Decorated with the Légion d'honneur

This did not stop the indefatigable Bécaud from carrying on with his career however. On 24 December 1973 Bécaud's Christmas Cantata was broadcast on television for a second time, going out to an international audience this time round. Three weeks later Bécaud was back on stage at the Olympia, ready to perform a new series of shows. It was at the Olympia on 14 January 1974 that Bécaud received the ultimate accolade of his career when his old songwriting partner Louis Amade (who was also a high-ranking French official) came up on stage to make him a Chevalier de la Légion d'Honneur.

Most of 1974 and 1975 were taken up with Bécaud's extensive international tours, but in 1976 the singer found time to return to the recording studio where he began working with a young songwriter by the name of Pierre Grosz. (Grosz would pen Bécaud a number of hits including the legendary "Mais où sont-ils les jours heureux ?").

Meanwhile Bécaud's personal life was also extremely busy. In 1976 he married Kitty St John, a young American woman who would give birth to a baby daughter, Emily, in 1972. (Emily would be Bécaud's fifth child - the singer was already a father to Gaya, Philippe and Anne. He had also had a child with Janet Woollacoot, their daughter Jennifer being born in the late 60's). After his marriage to Kitty St John Bécaud bought a huge farm in the Poitou region, which would become a general meeting-point for the singer's extended family.

After a short break from the music scene Bécaud returned centre stage once again on Christmas Eve 1976, giving a live performance of "La première cathédrale" (a song he had written with the young French songwriter Franck Thomas). Bécaud's spectacular concert staged in front of Notre-Dame Cathedral was broadcast live on French television to launch France's festive season.

The following year Bécaud returned to the studio to record "L'indifférence". This song, co-written with Maurice Vidalin, would earn the singer the prestigious "Oscar de la meilleure chanson française". After this new triumph Bécaud would take a break from his hectic touring and recording schedule.

Bécaud rocketed back to the forefront of the French music scene in 1980, however, with the release of a brand new album. The singer then set off on another series of extensive tours which would take him as far afield as Canada and Japan. In the autumn of 1980 Bécaud returned to the Olympia for another successful five-week stint, much to the delight of his French fans. Two years later Bécaud was back at the top of the French charts with another best-selling single, "Désirée". Later that same year the SACEM (the French association of Songwriters and Composers) would pay tribute to Bécaud, awarding him one of their prestigious gold medals for the outstanding contribution he had made to French music.

The following year Bécaud celebrated the 30th anniversary of his recording career, kicking off another successful series of shows at the Olympia on 30 September. The following year Bécaud was back in the media spotlight once again with his new single "Mustapha Dupont", a song about France's immigrant community (rather a sensitive issue in France in the early 80's!)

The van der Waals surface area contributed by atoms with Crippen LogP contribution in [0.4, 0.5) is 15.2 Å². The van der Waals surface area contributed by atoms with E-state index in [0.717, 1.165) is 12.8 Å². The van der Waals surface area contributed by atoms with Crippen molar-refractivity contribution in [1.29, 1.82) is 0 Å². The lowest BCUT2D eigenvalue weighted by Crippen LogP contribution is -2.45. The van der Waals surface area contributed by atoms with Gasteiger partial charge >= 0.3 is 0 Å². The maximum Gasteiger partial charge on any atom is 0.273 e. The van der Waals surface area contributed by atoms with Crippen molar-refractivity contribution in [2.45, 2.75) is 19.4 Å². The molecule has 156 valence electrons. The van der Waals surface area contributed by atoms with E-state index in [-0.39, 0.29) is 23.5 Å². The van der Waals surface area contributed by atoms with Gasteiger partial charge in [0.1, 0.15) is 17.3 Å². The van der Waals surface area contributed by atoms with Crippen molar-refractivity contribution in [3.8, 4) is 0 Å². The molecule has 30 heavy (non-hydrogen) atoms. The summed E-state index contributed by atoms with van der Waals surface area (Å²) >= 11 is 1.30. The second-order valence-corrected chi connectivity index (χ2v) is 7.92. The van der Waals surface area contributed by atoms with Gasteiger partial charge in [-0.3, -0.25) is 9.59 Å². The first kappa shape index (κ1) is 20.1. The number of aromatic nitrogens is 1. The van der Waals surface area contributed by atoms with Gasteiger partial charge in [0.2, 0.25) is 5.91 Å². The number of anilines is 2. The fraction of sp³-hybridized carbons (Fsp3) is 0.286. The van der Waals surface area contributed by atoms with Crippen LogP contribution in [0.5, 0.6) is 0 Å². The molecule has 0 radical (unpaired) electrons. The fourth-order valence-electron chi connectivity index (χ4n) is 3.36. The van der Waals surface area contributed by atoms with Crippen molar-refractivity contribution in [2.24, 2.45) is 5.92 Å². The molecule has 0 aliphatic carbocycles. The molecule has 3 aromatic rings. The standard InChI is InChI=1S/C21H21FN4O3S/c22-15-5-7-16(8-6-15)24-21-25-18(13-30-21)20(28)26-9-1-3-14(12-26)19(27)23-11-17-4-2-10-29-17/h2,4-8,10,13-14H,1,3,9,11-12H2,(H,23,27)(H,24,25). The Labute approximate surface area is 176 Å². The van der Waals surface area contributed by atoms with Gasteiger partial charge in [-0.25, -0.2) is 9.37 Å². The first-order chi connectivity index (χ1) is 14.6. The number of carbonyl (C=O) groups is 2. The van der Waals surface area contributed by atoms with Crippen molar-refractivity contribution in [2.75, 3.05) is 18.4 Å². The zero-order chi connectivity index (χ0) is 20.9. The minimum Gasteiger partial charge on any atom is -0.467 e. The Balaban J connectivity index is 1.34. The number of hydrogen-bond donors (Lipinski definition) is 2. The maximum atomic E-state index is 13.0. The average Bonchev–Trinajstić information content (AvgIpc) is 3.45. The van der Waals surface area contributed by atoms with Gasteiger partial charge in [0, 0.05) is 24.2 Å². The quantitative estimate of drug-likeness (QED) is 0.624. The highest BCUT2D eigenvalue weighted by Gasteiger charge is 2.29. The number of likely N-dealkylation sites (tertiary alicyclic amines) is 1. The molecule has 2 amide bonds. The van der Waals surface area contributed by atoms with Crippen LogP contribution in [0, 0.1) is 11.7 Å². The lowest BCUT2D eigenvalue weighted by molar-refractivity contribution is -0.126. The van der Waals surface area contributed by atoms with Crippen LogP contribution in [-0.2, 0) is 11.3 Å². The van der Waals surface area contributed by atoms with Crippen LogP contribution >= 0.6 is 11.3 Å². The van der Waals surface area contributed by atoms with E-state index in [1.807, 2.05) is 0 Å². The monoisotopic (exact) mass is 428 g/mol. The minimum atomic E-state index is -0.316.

Madame Roza

In 1986 Bécaud scored another personal triumph when his stage musical "Madame Roza" premièred in the United States. Bécaud had actually finished writing his musical (based on a famous novel by Emile Ajar) in 1983, but when he tried to stage "Madame Roza" in France he had encountered all kinds of problems. When the show opened in America in 1986, however, "Madame Roza" proved to be an enormous hit, attracting capacity audiences in Baltimore and Los Angeles before hitting Broadway on 1 October 1987. (In spite of the fact that "Madame Roza" was a great success on Broadway, it would take several more years before Bécaud was able to stage his musical in Paris).

The following year Bécaud was back on stage at the Olympia, giving his 22nd performance at the legendary music-hall. Bécaud's 1988 run at the Olympia turned out to be a special treat for music fans, for the singer organised not just one concert but two, performing his 'red' show and 'blue' show on alternate nights.

1988 was also the year that Bécaud parted company from his record company EMI. The singer went on to sign a new deal with BMG, a company which promptly bought most of Bécaud's back catalogue. Bécaud would return to the studio the following year to record his first album on BMG's Ariola label, entitled "Fais-moi signe". This album featured outstanding tracks written by Bécaud's long-term collaborators Pierre Delanoë and Louis Amade, as well as material from new songwriters such as Claude Lemesle ("Quand la musique s'arrète") and Didier Barbelivien ("Après toi c'est la mer").

In 1991 Bécaud lost his mother, Mamico (who had managed to live to the ripe old age of 100). After his mother's death Bécaud threw himself into an even more hectic round of concerts, playing 249 dates worldwide and returning to his favourite venue, L'Olympia, between 1 and 20 October 1991. Later that year, still grieving over his mother's death and deeply upset by the loss of his old friend Yves Montand in November, Bécaud announced that he was on the verge of retiring from the music scene.

Becaud's autobiographical album recounts his life in song

Much to everyone's relief, Bécaud bounced back the following year, returning to the studio to record a third version of his "Opéra d'Aran", which was produced by his son Gaya. Bécaud also set to work with his long-term songwriting partner Pierre Delanoë, writing 16 tracks for a new album. Recorded in the United States with the American producer Mick Lanaro, the autobiographical album "Une vie comme un roman" recounted Bécaud's lifestory from his birth in Toulon to his 22nd performance at the Olympia. This highly accomplished album would be released on 2 February 1993, just a few months after the death of Bécaud's old songwriting friend Louis Amade. At the end 1992 the indefatigable Bécaud turned his attention to his live shows once more, bringing the house down in Paris at the Palais des Congrès (2 - 24 October).